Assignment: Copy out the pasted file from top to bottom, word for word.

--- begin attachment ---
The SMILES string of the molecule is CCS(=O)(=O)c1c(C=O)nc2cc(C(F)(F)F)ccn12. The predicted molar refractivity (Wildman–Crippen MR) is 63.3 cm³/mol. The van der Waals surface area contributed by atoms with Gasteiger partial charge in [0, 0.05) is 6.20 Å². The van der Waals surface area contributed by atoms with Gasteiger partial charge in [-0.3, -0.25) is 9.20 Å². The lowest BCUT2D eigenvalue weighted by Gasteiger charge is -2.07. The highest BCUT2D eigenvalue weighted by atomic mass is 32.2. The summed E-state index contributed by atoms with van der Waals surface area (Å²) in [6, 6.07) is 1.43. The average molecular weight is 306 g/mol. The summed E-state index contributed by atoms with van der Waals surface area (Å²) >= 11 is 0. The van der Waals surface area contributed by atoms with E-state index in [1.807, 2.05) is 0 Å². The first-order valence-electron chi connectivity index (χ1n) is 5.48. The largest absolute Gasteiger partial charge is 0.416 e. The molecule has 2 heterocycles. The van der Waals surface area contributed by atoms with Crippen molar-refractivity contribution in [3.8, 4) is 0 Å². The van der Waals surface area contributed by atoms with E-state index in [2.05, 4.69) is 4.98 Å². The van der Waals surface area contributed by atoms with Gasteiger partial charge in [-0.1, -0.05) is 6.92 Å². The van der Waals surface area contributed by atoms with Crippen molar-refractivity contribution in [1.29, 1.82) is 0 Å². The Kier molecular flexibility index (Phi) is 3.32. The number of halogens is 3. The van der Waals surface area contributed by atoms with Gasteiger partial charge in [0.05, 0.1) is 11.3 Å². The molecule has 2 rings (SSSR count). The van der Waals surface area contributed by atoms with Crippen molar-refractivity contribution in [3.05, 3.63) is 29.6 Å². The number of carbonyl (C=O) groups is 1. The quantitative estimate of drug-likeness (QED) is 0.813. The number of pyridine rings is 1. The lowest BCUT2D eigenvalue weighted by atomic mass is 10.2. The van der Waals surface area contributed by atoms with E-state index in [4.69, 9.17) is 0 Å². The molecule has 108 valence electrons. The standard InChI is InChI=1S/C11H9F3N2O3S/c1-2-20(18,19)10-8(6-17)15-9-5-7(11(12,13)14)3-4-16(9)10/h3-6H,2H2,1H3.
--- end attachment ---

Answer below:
The SMILES string of the molecule is CCS(=O)(=O)c1c(C=O)nc2cc(C(F)(F)F)ccn12. The predicted molar refractivity (Wildman–Crippen MR) is 63.3 cm³/mol. The van der Waals surface area contributed by atoms with Gasteiger partial charge in [0, 0.05) is 6.20 Å². The van der Waals surface area contributed by atoms with Gasteiger partial charge in [-0.3, -0.25) is 9.20 Å². The lowest BCUT2D eigenvalue weighted by Gasteiger charge is -2.07. The highest BCUT2D eigenvalue weighted by atomic mass is 32.2. The summed E-state index contributed by atoms with van der Waals surface area (Å²) in [6, 6.07) is 1.43. The average molecular weight is 306 g/mol. The summed E-state index contributed by atoms with van der Waals surface area (Å²) >= 11 is 0. The van der Waals surface area contributed by atoms with E-state index in [1.807, 2.05) is 0 Å². The first-order valence-electron chi connectivity index (χ1n) is 5.48. The largest absolute Gasteiger partial charge is 0.416 e. The molecule has 2 heterocycles. The van der Waals surface area contributed by atoms with Crippen molar-refractivity contribution in [3.8, 4) is 0 Å². The van der Waals surface area contributed by atoms with E-state index in [2.05, 4.69) is 4.98 Å². The van der Waals surface area contributed by atoms with Gasteiger partial charge in [-0.1, -0.05) is 6.92 Å². The van der Waals surface area contributed by atoms with Crippen molar-refractivity contribution in [1.29, 1.82) is 0 Å². The Kier molecular flexibility index (Phi) is 3.32. The number of halogens is 3. The van der Waals surface area contributed by atoms with Gasteiger partial charge in [0.05, 0.1) is 11.3 Å². The molecule has 2 rings (SSSR count). The van der Waals surface area contributed by atoms with Crippen molar-refractivity contribution in [3.05, 3.63) is 29.6 Å². The number of carbonyl (C=O) groups is 1. The quantitative estimate of drug-likeness (QED) is 0.813. The number of pyridine rings is 1. The lowest BCUT2D eigenvalue weighted by atomic mass is 10.2. The van der Waals surface area contributed by atoms with E-state index in [4.69, 9.17) is 0 Å². The molecule has 108 valence electrons. The standard InChI is InChI=1S/C11H9F3N2O3S/c1-2-20(18,19)10-8(6-17)15-9-5-7(11(12,13)14)3-4-16(9)10/h3-6H,2H2,1H3.